Light-activated 'lock' can control blood clotting, drug delivery

Mar 30, 2009

Scientists have shed new light -- literally -- on a possible way to starve cancer tumors or prevent side effects from a wide range of drugs.

A lock-like molecule designed by University of Florida chemistry researchers clasps or unclasps based on exposure to light. In laboratory tests, the chemists put the lock on an enzyme involved in clotting. They then exposed the enzyme to visible and . The clasp opened and closed, clotting the blood or letting it flow.

The results suggest that the biological hardware could one day be used to prevent the formation of tiny that feed tumors. The little lock could also be placed in drugs, giving doctors the ability to release them only on diseased cells, tissues or organs -- maximizing their efficacy while preventing side effects from damage to healthy tissue.

Endoscopic lights inserted into the patient could unlock the drugs when desired -- or, the drugs could be activated by simply exposing the skin nearest the targets to near-infrared light, which penetrates the skin.

"The major idea is to use photons to manipulate a molecule's function," said Weihong Tan, the V.T. and Lois Jackson chaired professor of chemistry and a member of the UF Shands Cancer Center. "The next step would be to deliver therapeutic re-agents at the site, for example, of a cancer tumor."

A paper about the research is set to appear next week in the online edition of the .

Youngmi Kim, who earned her doctorate in chemistry from UF in December and is the paper's first author, said the lock has two interconnected parts: a molecule that responds to light, and a short, single strand of active DNA known to scientists as an aptamer. In its natural state, the aptamer binds with an enzyme called thrombin, which regulates blood clotting. The aptamer inactivates the enzyme, which allows the blood to flow freely.

Kim's locking version, however, folds itself into a curved, closed shape when exposed to visible light. That prevents it from binding, or clasping, which means the enzyme remains active and the blood clots. But with ultraviolet light, the curving shape dissolves, freeing the aptamer to clasp, inactivating the enzyme, and allowing the blood to flow freely.

Tan said further research could point to ways to use the lock in combination with thrombin or other substances, natural or artificial, to inhibit the growth of blood vessels around tumors or the delivery of nutrients through those vessels.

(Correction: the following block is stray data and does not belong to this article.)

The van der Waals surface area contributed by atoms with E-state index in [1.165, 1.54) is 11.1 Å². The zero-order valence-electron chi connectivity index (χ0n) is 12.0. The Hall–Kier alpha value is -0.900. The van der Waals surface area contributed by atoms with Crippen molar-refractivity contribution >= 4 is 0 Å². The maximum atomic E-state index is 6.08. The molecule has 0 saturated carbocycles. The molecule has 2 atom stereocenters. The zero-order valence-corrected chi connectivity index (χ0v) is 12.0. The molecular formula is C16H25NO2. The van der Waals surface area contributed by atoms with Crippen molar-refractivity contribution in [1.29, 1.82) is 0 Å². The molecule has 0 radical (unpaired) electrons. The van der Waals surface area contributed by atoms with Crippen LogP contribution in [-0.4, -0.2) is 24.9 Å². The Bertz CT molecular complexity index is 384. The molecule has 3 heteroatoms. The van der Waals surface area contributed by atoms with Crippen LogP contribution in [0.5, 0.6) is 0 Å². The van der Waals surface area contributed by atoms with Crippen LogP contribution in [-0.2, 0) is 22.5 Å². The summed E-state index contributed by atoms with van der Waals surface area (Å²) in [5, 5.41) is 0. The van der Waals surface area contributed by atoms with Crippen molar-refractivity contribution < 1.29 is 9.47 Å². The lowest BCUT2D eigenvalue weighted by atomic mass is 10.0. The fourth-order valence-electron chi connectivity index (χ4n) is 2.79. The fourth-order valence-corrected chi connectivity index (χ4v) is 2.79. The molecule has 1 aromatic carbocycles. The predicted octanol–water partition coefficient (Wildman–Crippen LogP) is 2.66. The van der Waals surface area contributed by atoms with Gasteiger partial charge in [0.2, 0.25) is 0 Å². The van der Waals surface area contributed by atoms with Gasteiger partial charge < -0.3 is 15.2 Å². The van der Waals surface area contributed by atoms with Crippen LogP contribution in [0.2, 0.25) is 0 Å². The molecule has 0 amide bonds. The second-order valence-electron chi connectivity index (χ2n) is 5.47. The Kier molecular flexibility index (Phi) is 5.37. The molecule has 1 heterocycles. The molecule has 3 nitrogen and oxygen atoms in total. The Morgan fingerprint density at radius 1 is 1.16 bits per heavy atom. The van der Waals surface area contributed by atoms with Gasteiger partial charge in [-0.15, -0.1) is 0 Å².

The locking molecule could also be affixed to a wide range of other drugs to remain inactive until they reached their targets and light is applied, he said.

Not only that, but Tan said he has made progress on related research using similar mechanisms to make "hydrogels" that liquefy or gel around a target in response to light.

Source: University of Florida (news : web)

Explore further: A refined approach to proteins at low resolution

add to favorites email to friend print save as pdf

Related Stories

Built-in Blocker: Drug and antidote in the same molecule

Oct 02, 2006

In cases of serious side effects or overdoses of medications, it can be vital to have a fast-acting antidote on hand. This is especially true of drugs that inhibit blood clotting, which are used to prevent and treat thromboses ...

Molecular detectors may refine cancer treatment

Jul 19, 2007

University of Florida researchers have successfully used molecular probes to detect subtle differences in leukemia cells from patient samples, an achievement that could lead to more effective ways to diagnose and treat cancer.

'Normalizing' tumor vessels leaves cancer more benign

Feb 12, 2009

A report publishing online on February 12th in the journal Cell, a Cell Press publication, suggests a counterintuitive new method to make cancer less likely to spread: by normalizing the shape of tumors' blood vessels to ...

Tumor vessels identified by unique molecular markers

Jun 11, 2007

Results from a new study have made it easier for scientists to distinguish between growing blood vessels in healthy tissues and those that are associated with tumors. This is a significant finding because this distinction, ...

Researchers use nanoparticles to target brain cancer

Nov 15, 2006

Tiny particles one-billionth of a meter in size can be loaded with high concentrations of drugs designed to kill brain cancer. What's more, these nanoparticles can be used to image and track tumors as well as destroy them, ...

Recommended for you

A refined approach to proteins at low resolution

Sep 19, 2014

Membrane proteins and large protein complexes are notoriously difficult to study with X-ray crystallography, not least because they are often very difficult, if not impossible, to crystallize, but also because ...

Base-pairing protects DNA from UV damage

Sep 19, 2014

Ludwig Maximilian University of Munich researchers have discovered a further function of the base-pairing that holds the two strands of the DNA double helix together: it plays a crucial role in protecting ...

User comments : 0